Respect the decisions of the patient, both in relation to the disease and in relation to the treatment.

    When a cancer patient expresses the will to commit suicide, the conflict appears between the ethical duty of health professionals to do what they can to avoid it and the principle of autonomy of this patient (who, in theory, should be able to decide on their own body). Which of the two should prevail? Is it reasonable to force the hospitalization of this person to preserve life? Can we “inform” the family, to ask them to remain vigilant, thus breaching the duty of confidentiality with the patient? What if with these measures we can’t avoid it either?

    A cancer patient thinks about committing suicide

    This is not an article to answer these questions. Suicide in people with cancer is a sensitive enough subject to need to be discussed on an individual level. Each person is a world, and establishing a protocol would fall short. But leaving these questions open doesn’t necessarily have to be a bad thing.

    Risk factors for suicide attempt in people with cancer:

    • That the patient is male
    • Age over 40 years
    • Live stressful life events
    • Diagnosis of pancreatic cancer or lung cancer
    • Complaints about the ineffectiveness of treatment to reduce pain or other symptoms that cause suffering
    • Manifestations of depression and hopelessness
    • Substance Abuse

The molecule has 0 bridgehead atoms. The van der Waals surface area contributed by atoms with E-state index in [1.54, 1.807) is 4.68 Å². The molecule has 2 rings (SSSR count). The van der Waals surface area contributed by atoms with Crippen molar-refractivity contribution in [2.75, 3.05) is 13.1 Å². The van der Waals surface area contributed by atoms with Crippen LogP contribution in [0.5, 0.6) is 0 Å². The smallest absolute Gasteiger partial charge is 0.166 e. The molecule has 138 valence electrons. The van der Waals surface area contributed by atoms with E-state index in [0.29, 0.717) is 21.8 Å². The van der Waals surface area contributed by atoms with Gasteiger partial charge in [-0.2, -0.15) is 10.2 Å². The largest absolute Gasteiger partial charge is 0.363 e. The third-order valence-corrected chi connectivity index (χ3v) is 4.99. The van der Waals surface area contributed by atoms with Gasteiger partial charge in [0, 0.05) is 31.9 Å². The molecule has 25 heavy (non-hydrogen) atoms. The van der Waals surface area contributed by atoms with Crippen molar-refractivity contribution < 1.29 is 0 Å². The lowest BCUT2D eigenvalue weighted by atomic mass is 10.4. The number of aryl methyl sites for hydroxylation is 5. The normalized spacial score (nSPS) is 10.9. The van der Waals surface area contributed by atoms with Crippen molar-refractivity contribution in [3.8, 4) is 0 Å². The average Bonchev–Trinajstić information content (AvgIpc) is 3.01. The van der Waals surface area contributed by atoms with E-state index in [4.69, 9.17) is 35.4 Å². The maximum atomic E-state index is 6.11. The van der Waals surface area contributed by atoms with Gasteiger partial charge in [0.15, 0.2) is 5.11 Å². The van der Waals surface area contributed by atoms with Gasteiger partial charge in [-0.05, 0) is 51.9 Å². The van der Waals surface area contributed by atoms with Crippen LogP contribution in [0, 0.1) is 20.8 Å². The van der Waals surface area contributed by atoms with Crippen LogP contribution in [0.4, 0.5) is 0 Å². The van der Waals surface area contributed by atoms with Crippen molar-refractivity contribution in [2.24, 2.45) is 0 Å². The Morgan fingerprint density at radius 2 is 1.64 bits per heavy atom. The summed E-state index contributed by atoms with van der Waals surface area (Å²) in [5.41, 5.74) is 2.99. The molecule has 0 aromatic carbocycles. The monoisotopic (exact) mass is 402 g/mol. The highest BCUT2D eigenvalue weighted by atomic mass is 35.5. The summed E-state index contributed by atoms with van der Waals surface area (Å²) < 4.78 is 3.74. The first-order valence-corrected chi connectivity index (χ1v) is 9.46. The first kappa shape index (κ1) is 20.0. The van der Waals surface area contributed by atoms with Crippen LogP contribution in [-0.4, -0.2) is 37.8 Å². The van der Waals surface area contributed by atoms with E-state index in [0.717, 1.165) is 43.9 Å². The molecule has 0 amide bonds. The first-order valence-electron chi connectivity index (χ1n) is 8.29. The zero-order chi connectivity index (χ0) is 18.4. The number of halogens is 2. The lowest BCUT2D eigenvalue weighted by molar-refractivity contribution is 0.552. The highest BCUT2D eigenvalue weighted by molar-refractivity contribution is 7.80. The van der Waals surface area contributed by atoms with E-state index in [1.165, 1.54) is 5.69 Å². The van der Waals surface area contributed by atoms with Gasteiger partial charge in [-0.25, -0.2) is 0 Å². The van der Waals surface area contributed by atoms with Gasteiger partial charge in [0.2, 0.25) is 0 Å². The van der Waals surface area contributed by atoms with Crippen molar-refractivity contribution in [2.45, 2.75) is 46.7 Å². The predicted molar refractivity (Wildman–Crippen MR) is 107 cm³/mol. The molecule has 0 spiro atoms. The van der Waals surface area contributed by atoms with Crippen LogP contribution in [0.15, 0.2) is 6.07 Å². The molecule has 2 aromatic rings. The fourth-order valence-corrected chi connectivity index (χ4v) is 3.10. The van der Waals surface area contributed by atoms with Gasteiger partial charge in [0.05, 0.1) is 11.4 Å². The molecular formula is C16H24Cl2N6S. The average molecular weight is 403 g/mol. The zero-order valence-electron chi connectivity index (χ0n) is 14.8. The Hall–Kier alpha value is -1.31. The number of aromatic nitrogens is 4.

• Poor social support

    How to address suicide attempts in cancer patients

    The cancer patient who wants to commit suicide does NOT want to die. He/She wants to end the suffering, since the treatment to control the symptoms is not working for them.

    Any references made by a person with cancer to the wish or intent to commit suicide should be taken seriously and addressed professionally. It is essential to establish a sincere and empathetic dialogue.

    It is also important to analyze how to process your suicidal idea: Admit its advantages and disadvantages? Is the decision reasoned, thoughtful and persistent over time? Do they know the consequences of committing suicide and trying to do it without success?

    Support of a cancer patient who wants to commit suicide

    Suicide in people with cancer does not have death “per se” as its goal. There is no will to stop living. There is a will to stop suffering. Suffering is a central issue, and deserves special attention from professionals. It is the way to look for alternatives: If a way to alleviate suffering can be found, suicide ceases to be “necessary” from the perspective of the patient.

    Likewise, we must try to guarantee social and family support when possible, and professional support in all cases. Taking into account that the topography of the idea of ​​committing suicide (intention, moment, method, etc.) may vary over time.

    The patient must also be able to participate in decision-making. He deserves to be treated as a unique person, with rights, with motivations, with objectives, with contradictions and with his particular way of seeing the world.

    The family may also need support, especially if they are unable to prevent suicide attempts. The family can be provided with resources to manage the situation, and psychological and social support if needed.

    https://gnosiscr.com/